A third condition is prostate cancer. The co-author of this piece, Don Reed, had prostate cancer, but it has not returned, after his treatment with surgery, radiation, and hormone therapy, but there are more deadly forms.

Fortunately, CIRM is finding ways to fight back.

A company called Poseida was funded by CIRM in its late pre-clinical stages to help reinforce the body’s natural defense cells, the T cells, (part of the immune system) to “more efficiently target, bind to and destroy the cancerous cells. CIRM’s early funding led to the ability of Poseida to carry its studies into clinical trials.

CIRM is designed to rigorously review experts’ proposals and meet important scientific milestones. Everyone – including the public – can comment.

Stem cell research has the power to help tens of millions of people suffering from an incurable disease, including cancer, Alzheimer’s, diabetes, heart disease, spinal cord injuries, blindness, infectious diseases like COVID, and many others common in the Indian-American population.

How can you help?

CIRM is running low on funds. If its work is to continue, there must be a new initiative— Proposition 14, the California Stem Cells for Research, Treatments, and Cures Initiative of 2020. Vote for Proposition 14 and help save lives!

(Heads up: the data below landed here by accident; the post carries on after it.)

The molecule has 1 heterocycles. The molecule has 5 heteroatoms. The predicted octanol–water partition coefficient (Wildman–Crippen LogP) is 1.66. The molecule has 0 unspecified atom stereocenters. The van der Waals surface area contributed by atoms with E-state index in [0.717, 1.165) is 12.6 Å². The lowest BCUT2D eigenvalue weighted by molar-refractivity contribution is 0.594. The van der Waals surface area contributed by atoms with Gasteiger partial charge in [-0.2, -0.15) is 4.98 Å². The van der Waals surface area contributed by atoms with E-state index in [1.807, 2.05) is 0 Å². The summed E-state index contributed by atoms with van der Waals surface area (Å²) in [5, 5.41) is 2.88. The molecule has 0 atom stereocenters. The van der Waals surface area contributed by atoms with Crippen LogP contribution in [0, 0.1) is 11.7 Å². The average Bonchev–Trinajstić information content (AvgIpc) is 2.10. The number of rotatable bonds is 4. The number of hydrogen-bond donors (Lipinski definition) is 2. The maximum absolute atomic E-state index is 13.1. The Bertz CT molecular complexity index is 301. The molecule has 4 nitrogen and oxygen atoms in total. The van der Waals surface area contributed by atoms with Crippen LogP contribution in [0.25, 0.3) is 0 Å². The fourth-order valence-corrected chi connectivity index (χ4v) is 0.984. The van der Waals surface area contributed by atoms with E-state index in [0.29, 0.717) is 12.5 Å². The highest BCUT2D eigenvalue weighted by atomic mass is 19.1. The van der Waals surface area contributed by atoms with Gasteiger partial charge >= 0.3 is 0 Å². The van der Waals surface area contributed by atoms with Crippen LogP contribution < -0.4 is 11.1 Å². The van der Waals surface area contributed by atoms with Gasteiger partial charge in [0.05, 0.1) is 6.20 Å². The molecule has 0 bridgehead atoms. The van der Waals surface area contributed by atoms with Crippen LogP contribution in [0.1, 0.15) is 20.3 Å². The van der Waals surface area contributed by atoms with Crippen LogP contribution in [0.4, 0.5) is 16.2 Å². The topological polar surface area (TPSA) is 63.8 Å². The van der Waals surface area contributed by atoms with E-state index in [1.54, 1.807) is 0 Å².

To be voted on this November, it will renew 5.5 billion dollars in funding for CIRM, paid for by the sale of tax-free government bonds. Only ½ of one percent of the state’s available bonds will be used, leaving 99.5 percent available for other purposes.

This initiative is NOT a tax. Spread out over several decades, the total will be barely $5 per person per year – a small price to pay to potentially save millions of lives and billions of dollars in the future. As Bob Klein puts it, the cost of a bottle of aspirin.

Please join the more than 70 patient advocate groups, Nobel Prize-winning scientists, doctors, and educators (including the University of California board of regents) in recommending Proposition 14: the California Stem Cells for Research, Treatments and Cures Initiative of 2020:

Do it to save lives. Do it for someone you love.

Vote YES ON 14!


Yuvraj Walia is a 14-year-old supporting Prop 14! He is a Freshman at Mission San Jose High School in Fremont and currently serves on the Patient and Medical Advisory Committee for Prop 14, to renew funds for the state stem cell agency, CIRM.

Don Reed is Vice President of Public Policy for Americans for Cures Foundation. He is also the author of the book, California Cures! How the California Stem Cell Program is Fighting Your Incurable Disease!